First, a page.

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Guidance needed for refinish of two sentimental items.

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Forum topic by FzCruzer posted 02-13-2019 01:41 AM 673 views 0 times favorited 17 replies Add to Favorites Watch
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FzCruzer

6 posts in 391 days


02-13-2019 01:41 AM

Hello all,

I have been reading and learning from all of you as I venture into woodworking. I have two furniture pieces that I would like some guidance on, the first one is a headboard and footboard that was my Great Grandmothers.

As far as we know, the bed is from the 30’s or 40’s. It has been stored for decades in extreme temperature swings, from below freezing to over 100 degrees, overall it is in pretty good shape considering.

The footboard glue joints are loose and both the footboard and headboard have scares from use and storage. We do not want it to look new, but would like to re-finish it in a way that the scratches from storage and neglect are fixed, but the character, Knicks here and there remain.

I plan to clean the pieces, disassemble and re-glue the loose joints, and apply a finish.

From the pictures, can you tell what finish might have been used, and if I need to remove the entire old finish to apply the new one?

Any and all guidance would be appreciated. I will add the next piece of furniture to this thread after this one is done. Think it will be more of a challenge for me.


17 replies so far

View Aj2's profile

Aj2

2484 posts in 2307 days


#1 posted 02-13-2019 02:24 AM

You probably should remove as much as you can of the old finish. Unfortunately your going to have to use a chemical stripper. Get the good strong stuff not that eco friendly stuff.
Use thick chemical gloves ,eye protection good ventilation and green scotch brute pad.
Get as much off as you can then wash with water and sand litely with 220 . Look for the sandy spongy things they sell now. There’s great for round stuff.
You’ll be ready for a new finish in no time at all.
Sounds simple right.
Don’t you even think about staining it give the real wood color a chance to shine.
Good luck

-- Aj

View SMP's profile

SMP

1392 posts in 414 days


#2 posted 02-13-2019 06:27 AM

Hmm, i’d be kind of torn on something sentimental like that. On one hand I would like to restore out of my nature, that would be using chemical stripper and stripping pads, sanding refinishing from scratch. But then it would be more like a new/rebuilt piece.
The sentimental side of me would probably win and slap some Feed-n-wax on it and fix the glue joints with syringes and have it more like a true antique with all its character.

View ChefHDAN's profile

ChefHDAN

1458 posts in 3358 days


#3 posted 02-13-2019 01:54 PM

I’ve done a fair bit of refinishing of older pieces and I’ve learned that Denatured Alcohol is the best place to start. Shellac was a very common finish then, test the alcohol on the finish on a lower hidden rail, I’ll bet a beer it’s shellac, and will melt off. Keep in mind the alcohol is crazy flammable so no smoking or fire juggling while doing this, also be sure to let your rags dry flat before disposal.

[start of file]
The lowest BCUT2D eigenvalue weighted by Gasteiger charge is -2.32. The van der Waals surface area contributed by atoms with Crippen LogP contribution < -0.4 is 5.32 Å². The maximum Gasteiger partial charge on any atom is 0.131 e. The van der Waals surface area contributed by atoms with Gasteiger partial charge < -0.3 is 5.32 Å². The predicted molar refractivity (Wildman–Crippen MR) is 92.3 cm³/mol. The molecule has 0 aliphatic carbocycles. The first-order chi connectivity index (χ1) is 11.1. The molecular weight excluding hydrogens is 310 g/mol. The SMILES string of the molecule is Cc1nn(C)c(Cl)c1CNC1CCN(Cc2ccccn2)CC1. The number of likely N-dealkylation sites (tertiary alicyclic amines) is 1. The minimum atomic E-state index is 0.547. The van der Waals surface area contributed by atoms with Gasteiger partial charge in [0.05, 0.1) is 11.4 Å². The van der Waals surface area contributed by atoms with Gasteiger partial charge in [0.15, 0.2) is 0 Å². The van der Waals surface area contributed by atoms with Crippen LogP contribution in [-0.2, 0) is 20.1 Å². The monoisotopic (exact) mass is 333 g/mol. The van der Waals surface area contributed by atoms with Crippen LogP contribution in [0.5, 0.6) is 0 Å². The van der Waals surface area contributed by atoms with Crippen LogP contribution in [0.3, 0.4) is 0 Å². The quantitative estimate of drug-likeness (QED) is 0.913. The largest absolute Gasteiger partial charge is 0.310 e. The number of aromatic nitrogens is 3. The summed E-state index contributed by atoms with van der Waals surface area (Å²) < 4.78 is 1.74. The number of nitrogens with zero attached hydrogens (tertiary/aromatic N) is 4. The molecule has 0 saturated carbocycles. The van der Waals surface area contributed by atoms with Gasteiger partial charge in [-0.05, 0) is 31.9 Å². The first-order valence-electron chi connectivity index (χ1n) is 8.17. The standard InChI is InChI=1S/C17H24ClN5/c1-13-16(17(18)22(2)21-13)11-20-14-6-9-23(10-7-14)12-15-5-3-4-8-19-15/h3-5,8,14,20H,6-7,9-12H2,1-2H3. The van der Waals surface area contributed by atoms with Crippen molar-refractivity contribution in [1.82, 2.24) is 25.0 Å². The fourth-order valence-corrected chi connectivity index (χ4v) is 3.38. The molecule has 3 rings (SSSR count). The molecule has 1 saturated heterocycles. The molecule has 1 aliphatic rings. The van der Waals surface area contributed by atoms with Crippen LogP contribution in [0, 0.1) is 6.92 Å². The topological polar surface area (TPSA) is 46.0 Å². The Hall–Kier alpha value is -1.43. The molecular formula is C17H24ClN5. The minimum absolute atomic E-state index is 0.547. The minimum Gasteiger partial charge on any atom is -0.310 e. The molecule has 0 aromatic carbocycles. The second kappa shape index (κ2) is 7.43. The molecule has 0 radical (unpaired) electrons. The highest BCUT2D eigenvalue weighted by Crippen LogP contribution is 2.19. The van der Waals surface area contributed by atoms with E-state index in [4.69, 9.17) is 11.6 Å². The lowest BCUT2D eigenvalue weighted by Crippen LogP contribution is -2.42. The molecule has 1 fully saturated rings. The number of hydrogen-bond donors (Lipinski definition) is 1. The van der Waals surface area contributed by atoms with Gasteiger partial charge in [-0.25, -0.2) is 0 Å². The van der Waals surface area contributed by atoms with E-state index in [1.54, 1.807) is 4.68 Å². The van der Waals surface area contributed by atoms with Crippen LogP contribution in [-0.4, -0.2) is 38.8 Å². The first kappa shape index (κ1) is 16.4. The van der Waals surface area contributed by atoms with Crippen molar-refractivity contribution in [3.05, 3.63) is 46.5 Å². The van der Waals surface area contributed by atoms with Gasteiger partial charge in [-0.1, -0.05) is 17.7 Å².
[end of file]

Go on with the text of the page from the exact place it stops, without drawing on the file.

If you’ve got lots of loose glue joints then now is the time to go ahead and knock things apart & re-glue them. Most furniture of that era is assembled with hide glue, which you can soften with a heat gun if some are still holding on. Be careful if a joint is particularly stubborn, sometimes a “handy-man” tries to fix a loose joint with a finish nail and you’ll need to see if you can locate the head and extract with vise grips.

Once it’s all apart, use denatured alcohol to clean each piece. As the finish dissolves it’ll start to get sticky and best practice is to use alcohol wet towels to wipe away the finish, if you try to keep using the same rag too long the alcohol evaporates and you’re left with the sticky shellac mess.

After the cleaning glue and clamp it back up. If there are lots of scratches etc, you can either try to find a close stain match to cover, or, go with a darker one to let the scratches be “character” ;-)... Final finish is your choice, I tend to spray WB poly, but that is often a heavy debate topic here, but I’ve got kids and have learned over the years that it’s strong and I’ve never had to refinish a poly finish, even after a nail polish debacle from my girls on the kitchen table. For your piece, a wipe on poly would be a fairly easy and durable finish to consider.

-- I've decided 1 mistake is really 2 opportunities to learn.. learn how to fix it... and learn how to not repeat it

View ArtMann's profile

ArtMann

1435 posts in 1325 days


#4 posted 02-13-2019 03:34 PM

I have refinished a lot of furniture like that but it was out of necessity rather than for sentimental value. My recommendation is the same as that of ChefHDAN with the exception that I would use a solvent based finish.

View JohnDi's profile

JohnDi

76 posts in 1943 days


#5 posted 02-13-2019 03:48 PM

A great resource for learning about refinishing is Thomas Johnson on YouTube.
I agree that you should start by trying denatured alcohol to see if it was finished with shellac. If so, it will be fairly easy to remove.
Wait until you have it reassembled and the finish removed before deciding whether to stain the whole thing or just touch it up.
I have used Arm R Seal satin as a finish for pieces I have refinished and like the results.
Good luck and post some pics!

View LittleShaver's profile

LittleShaver

586 posts in 1128 days


#6 posted 02-13-2019 03:56 PM

+1 on ChefHDAN. A thorough cleaning may change your mind on the need to apply a new finish. I’d also recommend that if you find the original top coat was shellac, stick with shellac for your new topcoat. A bed does not get the heavy wear that a table or chair gets and therefore should not need a bullet proof finish.

I’m a big fan of shellac in all honesty. Easy to apply, any sheen you want, and repairable. My preferred finish on all but tables and chairs or food contact items.

-- Sawdust Maker

View FzCruzer's profile

FzCruzer

6 posts in 391 days


#7 posted 02-13-2019 04:03 PM

Thank you very much for all the information. To add to my lack of experience, I am on somewhat of a deadline to get this item in usable form. I hope to have it ready to use by the end of this coming three day weekend.